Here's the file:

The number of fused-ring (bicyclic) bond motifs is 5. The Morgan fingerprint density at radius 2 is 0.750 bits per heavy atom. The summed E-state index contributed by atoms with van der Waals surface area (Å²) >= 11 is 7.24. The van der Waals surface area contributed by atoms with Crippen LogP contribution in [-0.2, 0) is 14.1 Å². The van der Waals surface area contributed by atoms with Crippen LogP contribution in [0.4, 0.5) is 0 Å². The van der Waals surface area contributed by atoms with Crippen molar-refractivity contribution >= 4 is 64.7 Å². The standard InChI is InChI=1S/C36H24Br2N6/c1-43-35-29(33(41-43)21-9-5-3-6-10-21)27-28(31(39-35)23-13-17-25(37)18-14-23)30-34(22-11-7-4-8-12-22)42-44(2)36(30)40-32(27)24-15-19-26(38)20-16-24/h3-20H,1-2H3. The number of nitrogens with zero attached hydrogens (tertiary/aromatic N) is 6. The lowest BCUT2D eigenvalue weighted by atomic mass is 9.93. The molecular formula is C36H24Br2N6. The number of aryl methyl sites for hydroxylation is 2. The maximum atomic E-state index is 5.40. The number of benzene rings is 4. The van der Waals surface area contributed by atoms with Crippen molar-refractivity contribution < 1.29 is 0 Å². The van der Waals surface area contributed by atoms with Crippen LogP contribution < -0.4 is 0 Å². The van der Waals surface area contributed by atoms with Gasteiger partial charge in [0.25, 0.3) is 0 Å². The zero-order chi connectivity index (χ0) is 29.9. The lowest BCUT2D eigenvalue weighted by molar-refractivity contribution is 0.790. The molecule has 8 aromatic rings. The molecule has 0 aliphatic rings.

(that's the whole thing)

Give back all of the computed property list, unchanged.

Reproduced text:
The number of fused-ring (bicyclic) bond motifs is 5. The Morgan fingerprint density at radius 2 is 0.750 bits per heavy atom. The summed E-state index contributed by atoms with van der Waals surface area (Å²) >= 11 is 7.24. The van der Waals surface area contributed by atoms with Crippen LogP contribution in [-0.2, 0) is 14.1 Å². The van der Waals surface area contributed by atoms with Crippen LogP contribution in [0.4, 0.5) is 0 Å². The van der Waals surface area contributed by atoms with Crippen molar-refractivity contribution >= 4 is 64.7 Å². The standard InChI is InChI=1S/C36H24Br2N6/c1-43-35-29(33(41-43)21-9-5-3-6-10-21)27-28(31(39-35)23-13-17-25(37)18-14-23)30-34(22-11-7-4-8-12-22)42-44(2)36(30)40-32(27)24-15-19-26(38)20-16-24/h3-20H,1-2H3. The number of nitrogens with zero attached hydrogens (tertiary/aromatic N) is 6. The lowest BCUT2D eigenvalue weighted by atomic mass is 9.93. The molecular formula is C36H24Br2N6. The number of aryl methyl sites for hydroxylation is 2. The maximum atomic E-state index is 5.40. The number of benzene rings is 4. The van der Waals surface area contributed by atoms with Crippen molar-refractivity contribution < 1.29 is 0 Å². The van der Waals surface area contributed by atoms with Crippen LogP contribution < -0.4 is 0 Å². The van der Waals surface area contributed by atoms with Gasteiger partial charge in [0.25, 0.3) is 0 Å². The zero-order chi connectivity index (χ0) is 29.9. The lowest BCUT2D eigenvalue weighted by molar-refractivity contribution is 0.790. The molecule has 8 aromatic rings. The molecule has 0 aliphatic rings.